Finally, careers in academia should reflect the importance of universities’ education mission. It is currently overwhelming for a university teacher to pursue a successful career while trying to balance learning and teaching, research, counselling and a social and civic role. There seems to be a political momentum for a new professionalisation of the academic career in the context of the European Higher Education Area. The European Ministers of Education declared in May 2018 that “as high-quality teaching is essential in fostering high quality education, academic career progression should be built on successful research and quality teaching. We will promote and support institutional, national and European initiatives for pedagogical training and continuous professional development of higher education teachers” (Paris Communique, 2018). From a strategic perspective, we must train educators who uphold the highest professional, scientific, moral and teaching standards, who are more than the mere result of favourable career opportunities focused exclusively on scientometric performances. This can be done through authentic research based on strong ethical standards with an impact on the institutional practices and values shared by the main stakeholders of the European Higher Education Area.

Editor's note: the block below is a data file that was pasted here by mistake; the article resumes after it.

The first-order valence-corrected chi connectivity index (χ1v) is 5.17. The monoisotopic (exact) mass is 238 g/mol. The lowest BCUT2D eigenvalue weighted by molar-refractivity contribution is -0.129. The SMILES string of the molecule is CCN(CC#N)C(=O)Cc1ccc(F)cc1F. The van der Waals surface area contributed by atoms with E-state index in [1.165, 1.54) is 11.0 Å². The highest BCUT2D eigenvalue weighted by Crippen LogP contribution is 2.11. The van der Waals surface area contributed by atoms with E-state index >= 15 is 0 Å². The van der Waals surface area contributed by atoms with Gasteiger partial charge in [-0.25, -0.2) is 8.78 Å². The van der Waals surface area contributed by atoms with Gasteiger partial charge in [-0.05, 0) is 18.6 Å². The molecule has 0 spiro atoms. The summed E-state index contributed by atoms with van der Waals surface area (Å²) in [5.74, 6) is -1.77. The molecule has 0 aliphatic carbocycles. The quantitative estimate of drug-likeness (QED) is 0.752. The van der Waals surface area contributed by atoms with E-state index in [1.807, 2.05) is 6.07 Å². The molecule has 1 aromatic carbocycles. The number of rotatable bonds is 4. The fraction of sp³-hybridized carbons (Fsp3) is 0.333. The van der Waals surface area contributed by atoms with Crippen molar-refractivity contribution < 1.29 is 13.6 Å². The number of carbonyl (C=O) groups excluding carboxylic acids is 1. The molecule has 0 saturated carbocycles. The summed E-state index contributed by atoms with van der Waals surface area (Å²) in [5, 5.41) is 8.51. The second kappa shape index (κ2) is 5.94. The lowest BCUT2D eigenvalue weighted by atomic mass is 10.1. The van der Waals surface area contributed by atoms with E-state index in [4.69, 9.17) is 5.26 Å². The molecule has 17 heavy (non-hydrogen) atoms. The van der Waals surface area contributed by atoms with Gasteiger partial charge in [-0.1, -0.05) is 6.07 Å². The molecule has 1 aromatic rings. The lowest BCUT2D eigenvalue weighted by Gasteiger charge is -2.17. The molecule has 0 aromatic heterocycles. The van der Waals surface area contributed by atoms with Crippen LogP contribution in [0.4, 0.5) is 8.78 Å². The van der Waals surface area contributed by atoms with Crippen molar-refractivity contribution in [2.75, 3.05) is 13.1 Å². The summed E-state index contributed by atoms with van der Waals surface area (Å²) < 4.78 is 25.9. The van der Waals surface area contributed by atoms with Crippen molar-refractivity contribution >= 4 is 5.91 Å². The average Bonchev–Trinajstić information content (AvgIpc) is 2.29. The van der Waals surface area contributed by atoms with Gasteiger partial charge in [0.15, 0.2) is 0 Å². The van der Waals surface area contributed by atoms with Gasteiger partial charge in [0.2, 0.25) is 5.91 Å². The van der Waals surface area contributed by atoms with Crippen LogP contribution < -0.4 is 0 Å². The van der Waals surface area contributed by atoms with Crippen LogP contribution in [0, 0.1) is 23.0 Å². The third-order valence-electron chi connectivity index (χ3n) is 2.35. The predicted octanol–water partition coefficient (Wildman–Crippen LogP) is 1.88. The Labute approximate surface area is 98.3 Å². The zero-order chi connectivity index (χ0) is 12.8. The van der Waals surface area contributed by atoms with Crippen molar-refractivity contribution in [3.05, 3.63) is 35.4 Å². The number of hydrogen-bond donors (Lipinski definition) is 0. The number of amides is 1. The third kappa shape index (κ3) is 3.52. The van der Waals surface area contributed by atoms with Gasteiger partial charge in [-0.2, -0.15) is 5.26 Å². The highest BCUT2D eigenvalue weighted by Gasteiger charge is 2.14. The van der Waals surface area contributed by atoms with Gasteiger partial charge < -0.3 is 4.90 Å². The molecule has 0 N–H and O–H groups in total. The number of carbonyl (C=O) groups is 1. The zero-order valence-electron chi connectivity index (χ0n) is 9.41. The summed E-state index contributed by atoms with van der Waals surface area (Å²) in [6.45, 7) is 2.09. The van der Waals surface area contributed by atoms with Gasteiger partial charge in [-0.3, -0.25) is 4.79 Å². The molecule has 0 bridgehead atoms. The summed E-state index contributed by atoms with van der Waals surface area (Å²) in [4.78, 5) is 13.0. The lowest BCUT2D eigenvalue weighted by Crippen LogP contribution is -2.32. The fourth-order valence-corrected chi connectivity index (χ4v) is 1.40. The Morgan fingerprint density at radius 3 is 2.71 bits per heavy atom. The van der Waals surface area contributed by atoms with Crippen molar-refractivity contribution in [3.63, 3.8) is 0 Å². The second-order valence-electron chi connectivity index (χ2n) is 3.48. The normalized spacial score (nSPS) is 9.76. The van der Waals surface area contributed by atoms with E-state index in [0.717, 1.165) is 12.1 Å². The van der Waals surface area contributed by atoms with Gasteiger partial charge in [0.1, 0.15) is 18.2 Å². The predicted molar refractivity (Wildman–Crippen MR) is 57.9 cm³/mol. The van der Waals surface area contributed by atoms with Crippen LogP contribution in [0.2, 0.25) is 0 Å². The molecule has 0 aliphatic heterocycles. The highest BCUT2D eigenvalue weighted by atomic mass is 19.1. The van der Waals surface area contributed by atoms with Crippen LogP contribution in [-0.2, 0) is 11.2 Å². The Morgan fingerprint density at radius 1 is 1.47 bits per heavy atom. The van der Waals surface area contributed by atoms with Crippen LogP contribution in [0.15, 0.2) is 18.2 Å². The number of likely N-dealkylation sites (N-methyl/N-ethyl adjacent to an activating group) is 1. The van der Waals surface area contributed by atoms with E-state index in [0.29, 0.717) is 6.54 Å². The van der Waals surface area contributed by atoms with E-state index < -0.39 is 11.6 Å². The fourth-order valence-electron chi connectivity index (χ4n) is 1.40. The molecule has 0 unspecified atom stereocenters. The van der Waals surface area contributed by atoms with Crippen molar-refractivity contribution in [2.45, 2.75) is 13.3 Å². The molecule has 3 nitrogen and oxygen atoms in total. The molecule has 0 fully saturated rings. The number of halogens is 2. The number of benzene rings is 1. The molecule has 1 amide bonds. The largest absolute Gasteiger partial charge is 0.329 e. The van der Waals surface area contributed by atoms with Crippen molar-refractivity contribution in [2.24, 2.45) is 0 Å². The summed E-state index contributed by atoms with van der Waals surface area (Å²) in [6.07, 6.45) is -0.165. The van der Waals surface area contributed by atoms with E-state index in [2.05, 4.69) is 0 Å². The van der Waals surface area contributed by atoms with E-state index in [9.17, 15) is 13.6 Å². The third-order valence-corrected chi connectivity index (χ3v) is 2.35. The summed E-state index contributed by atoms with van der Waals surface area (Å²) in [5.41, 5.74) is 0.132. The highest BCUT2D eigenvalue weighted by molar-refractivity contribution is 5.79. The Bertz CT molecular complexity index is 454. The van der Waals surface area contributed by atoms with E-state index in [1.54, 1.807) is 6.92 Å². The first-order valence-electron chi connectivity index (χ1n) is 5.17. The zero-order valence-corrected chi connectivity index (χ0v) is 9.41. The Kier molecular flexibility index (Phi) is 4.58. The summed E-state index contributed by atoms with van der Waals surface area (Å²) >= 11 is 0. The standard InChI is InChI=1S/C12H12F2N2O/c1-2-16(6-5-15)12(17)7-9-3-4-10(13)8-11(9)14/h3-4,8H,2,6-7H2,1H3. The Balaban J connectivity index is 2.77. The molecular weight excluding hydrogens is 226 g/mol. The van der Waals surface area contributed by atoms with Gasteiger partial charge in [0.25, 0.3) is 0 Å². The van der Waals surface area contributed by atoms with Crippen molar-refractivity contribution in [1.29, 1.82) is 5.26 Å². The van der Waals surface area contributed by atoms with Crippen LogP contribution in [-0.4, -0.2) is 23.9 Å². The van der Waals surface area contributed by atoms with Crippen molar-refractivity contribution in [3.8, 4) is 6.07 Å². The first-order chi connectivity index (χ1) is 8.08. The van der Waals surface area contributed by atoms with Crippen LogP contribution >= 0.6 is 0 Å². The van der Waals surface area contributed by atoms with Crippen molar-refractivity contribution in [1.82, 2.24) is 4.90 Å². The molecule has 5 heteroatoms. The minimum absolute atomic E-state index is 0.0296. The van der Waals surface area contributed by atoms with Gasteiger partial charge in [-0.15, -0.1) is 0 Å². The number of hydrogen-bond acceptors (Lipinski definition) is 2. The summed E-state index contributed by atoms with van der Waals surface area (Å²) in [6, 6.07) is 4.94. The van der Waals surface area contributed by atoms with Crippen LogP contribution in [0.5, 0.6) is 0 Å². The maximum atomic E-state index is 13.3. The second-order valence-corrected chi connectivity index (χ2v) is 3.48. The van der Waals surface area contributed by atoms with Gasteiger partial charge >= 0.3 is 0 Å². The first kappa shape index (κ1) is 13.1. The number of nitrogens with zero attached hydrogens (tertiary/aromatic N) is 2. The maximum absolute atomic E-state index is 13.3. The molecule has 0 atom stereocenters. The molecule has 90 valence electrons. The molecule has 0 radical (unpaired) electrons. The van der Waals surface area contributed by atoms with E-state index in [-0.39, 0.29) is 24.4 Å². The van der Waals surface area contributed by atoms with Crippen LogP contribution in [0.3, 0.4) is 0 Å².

By embracing and celebrating this new academic professional identity and a deeper professionalization of the academic career, we will be able to better respond to the changing learning needs of students, to the new challenges in learning and teaching, and to the evolving role of higher education institutions in today’s society and in the future.
Romiță Iucu was a member of EUA’s 2018 Learning & Teaching Thematic Peer Group on “Career Paths in Teaching”.
All views expressed in these articles are those of the authors and do not necessarily reflect those of EUA.